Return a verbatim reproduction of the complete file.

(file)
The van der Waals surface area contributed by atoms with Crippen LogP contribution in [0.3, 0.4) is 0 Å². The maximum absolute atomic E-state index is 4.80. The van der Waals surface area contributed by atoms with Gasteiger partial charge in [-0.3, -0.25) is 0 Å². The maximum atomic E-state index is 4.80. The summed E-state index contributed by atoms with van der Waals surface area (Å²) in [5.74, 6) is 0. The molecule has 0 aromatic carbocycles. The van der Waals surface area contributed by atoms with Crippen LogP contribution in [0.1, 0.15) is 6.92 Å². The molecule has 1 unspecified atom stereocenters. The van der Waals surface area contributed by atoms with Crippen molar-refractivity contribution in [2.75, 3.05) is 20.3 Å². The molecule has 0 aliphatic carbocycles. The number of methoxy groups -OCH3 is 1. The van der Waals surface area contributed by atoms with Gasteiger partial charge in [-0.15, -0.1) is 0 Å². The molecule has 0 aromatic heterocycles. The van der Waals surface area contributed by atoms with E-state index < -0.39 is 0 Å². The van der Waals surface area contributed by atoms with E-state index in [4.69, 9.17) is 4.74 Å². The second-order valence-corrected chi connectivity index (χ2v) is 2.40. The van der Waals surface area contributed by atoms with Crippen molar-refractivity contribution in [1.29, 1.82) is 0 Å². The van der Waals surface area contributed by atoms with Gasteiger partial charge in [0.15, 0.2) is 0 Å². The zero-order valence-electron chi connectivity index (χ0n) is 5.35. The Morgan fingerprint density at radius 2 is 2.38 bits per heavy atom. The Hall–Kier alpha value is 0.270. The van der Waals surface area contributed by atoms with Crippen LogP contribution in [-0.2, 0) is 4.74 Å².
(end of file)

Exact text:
The van der Waals surface area contributed by atoms with Crippen LogP contribution in [0.3, 0.4) is 0 Å². The maximum absolute atomic E-state index is 4.80. The van der Waals surface area contributed by atoms with Gasteiger partial charge in [-0.3, -0.25) is 0 Å². The maximum atomic E-state index is 4.80. The summed E-state index contributed by atoms with van der Waals surface area (Å²) in [5.74, 6) is 0. The molecule has 0 aromatic carbocycles. The van der Waals surface area contributed by atoms with Crippen LogP contribution in [0.1, 0.15) is 6.92 Å². The molecule has 1 unspecified atom stereocenters. The van der Waals surface area contributed by atoms with Crippen molar-refractivity contribution in [2.75, 3.05) is 20.3 Å². The molecule has 0 aliphatic carbocycles. The number of methoxy groups -OCH3 is 1. The van der Waals surface area contributed by atoms with Gasteiger partial charge in [-0.15, -0.1) is 0 Å². The molecule has 0 aromatic heterocycles. The van der Waals surface area contributed by atoms with E-state index < -0.39 is 0 Å². The van der Waals surface area contributed by atoms with E-state index in [4.69, 9.17) is 4.74 Å². The second-order valence-corrected chi connectivity index (χ2v) is 2.40. The van der Waals surface area contributed by atoms with Crippen molar-refractivity contribution in [1.29, 1.82) is 0 Å². The van der Waals surface area contributed by atoms with Gasteiger partial charge in [0.15, 0.2) is 0 Å². The zero-order valence-electron chi connectivity index (χ0n) is 5.35. The Morgan fingerprint density at radius 2 is 2.38 bits per heavy atom. The Hall–Kier alpha value is 0.270. The van der Waals surface area contributed by atoms with Crippen LogP contribution in [-0.2, 0) is 4.74 Å².